AiW Guest: Doseline Kiguru.
AiW note: This is part of a series of posts for Africa in Words exploring the networked series of research, events, and discussions, ‘Small Magazines, Literary Networks and Self-Fashioning in Africa and its Diasporas’. Here our Guest, Doseline Kiguru, discusses meetings at the University of Cape Town in April 2017 and the University of Bristol in 2018, which included Moradewun Adejunmobi, Chimurenga‘s Stacy Hardy and Kwani?‘s Billy Kahora amongst many others.
Details of other AiW posts in the series follow this one below.
Discussions of contemporary African literature today are increasingly taking place outside of academic institutions, and the literature produced has also gone beyond the physical text. As a researcher whose main focus has been on the African publishing industry and the place of the literary prize, I have found it increasingly important to focus on the many networks and literary platforms that continue to play different roles in the production (and even post-production) of a literary text. In this regard, the literary magazine has emerged as a key player in this industry. However, it has also proved that the growth of literature at any given moment in history comes as a result of deliberate networks and collaborations that are made among different cultural producers.
With a history of a weak mainstream publishing sector in many African contexts, journals and small magazines have performed the role of canon formation, validating writers through publications and awards. Importantly, however, they have also maintained a link with other cultural producers such as literary festivals, award institutions, mainstream publishers through co-publishing agreements, and academics through literature and creative writing classes, proving that literary growth involves a complex relationship between the literary organisation, the academy and the awarding bodies, among other cultural production institutions.
I have always been very fascinated with short fiction and especially how it fits within literary magazines and periodicals. In my research on African literature and prizes, I found it so fulfilling to go back to the archives and devour magazine after magazine, story after poem after essay, spanning decades and covering a wide variety of topics through different historical periods. Apart from the significant role of literary competitions and awards in the history of African literature, one of the major things that stood out in my research was the importance of literary networks and collaborations. So when I joined a team of other researchers interested in the place of small magazines and literary networks, it was like arriving home after a long trek.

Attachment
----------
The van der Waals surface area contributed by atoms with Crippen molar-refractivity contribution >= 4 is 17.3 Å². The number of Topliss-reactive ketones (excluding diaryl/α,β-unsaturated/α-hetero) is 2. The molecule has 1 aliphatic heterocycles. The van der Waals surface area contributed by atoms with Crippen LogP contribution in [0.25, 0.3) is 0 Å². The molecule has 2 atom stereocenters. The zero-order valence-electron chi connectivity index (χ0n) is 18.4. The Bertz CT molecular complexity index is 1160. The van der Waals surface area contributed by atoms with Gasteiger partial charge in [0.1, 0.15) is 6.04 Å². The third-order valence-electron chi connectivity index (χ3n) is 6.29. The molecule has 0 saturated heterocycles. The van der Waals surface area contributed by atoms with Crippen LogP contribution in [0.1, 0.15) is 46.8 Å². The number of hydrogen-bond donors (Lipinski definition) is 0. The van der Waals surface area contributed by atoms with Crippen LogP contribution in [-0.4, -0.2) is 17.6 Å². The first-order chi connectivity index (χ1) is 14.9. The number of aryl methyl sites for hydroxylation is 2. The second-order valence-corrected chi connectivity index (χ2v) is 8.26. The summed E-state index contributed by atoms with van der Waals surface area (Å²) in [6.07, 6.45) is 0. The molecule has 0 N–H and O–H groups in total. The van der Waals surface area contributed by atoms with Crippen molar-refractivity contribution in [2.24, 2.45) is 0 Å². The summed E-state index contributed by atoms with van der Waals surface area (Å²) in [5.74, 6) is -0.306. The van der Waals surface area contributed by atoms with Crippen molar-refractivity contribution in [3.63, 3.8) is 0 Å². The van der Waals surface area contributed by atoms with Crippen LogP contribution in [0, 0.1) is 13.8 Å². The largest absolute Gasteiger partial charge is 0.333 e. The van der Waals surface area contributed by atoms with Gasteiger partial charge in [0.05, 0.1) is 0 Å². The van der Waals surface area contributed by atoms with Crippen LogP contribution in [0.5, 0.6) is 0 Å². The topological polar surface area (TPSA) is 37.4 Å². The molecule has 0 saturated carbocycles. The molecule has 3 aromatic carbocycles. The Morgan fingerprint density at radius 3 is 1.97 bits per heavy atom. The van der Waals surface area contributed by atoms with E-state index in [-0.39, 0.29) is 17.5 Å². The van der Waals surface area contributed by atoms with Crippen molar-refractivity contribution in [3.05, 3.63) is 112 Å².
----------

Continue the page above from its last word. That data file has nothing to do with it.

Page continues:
The AHRC (UK)-funded Research Network under the title ‘Small Magazines, Literary Networks and Self-Fashioning’ has focused, from the first meeting at the University of Cape Town in April 2017, on literary networks and collaborations. This meeting, which was the first in a series, brought together participants from the academic and the creative writing world to form a network of researchers interested in this topic. More than this, the research network serves as a platform for knowledge collaboration by engaging a diversity of thinkers. Its focus on small magazines and literary networks was not only an acknowledgement of the relevance of the history of literary publishing in Africa, especially through litmags, but also the fact that the production and consumption of a literary product involves the creation and sustenance of a network of collaborations over many generations and through different historical and political eras.
The structure of that first meeting, strategically located at the African Studies Library at the University of Cape Town, ensured that the collaboration process started with the network’s participants each contributing to the discussion by highlighting their research and creative writing outputs. In the spirit of acknowledging the fact that literary conversations are increasingly happening outside of mainstream institutions, this workshop also involved the network researchers meeting at the then offices of Chimurenga magazine on Long Street, Cape Town, with discussions elaborating the collaboration not only between academia and literary magazines but also between different literary outfits. This involved discussions with Chimurenga’s Stacy Hardy and Bongani Kona, and Kwani?’s Billy Kahora as well as a conversation with University of Cape Town’s Kwezi Mkhize, Kelwyn Sole of Donga, and South African writer and cultural icon Zebulon Dread who is best known for his self-published magazine Hei Voetsek! The physical location of these meetings, some of which were open to the public, also allowed the network participants an opportunity to interact with other literary and cultural producers as well as to access the literary magazines archive. The archive became not only the starting point of a discussion on these platforms and their significance to contemporary literary production in Africa but also formed my research focus at the next meeting in this series—a conference held at the University of Bristol in January 2018.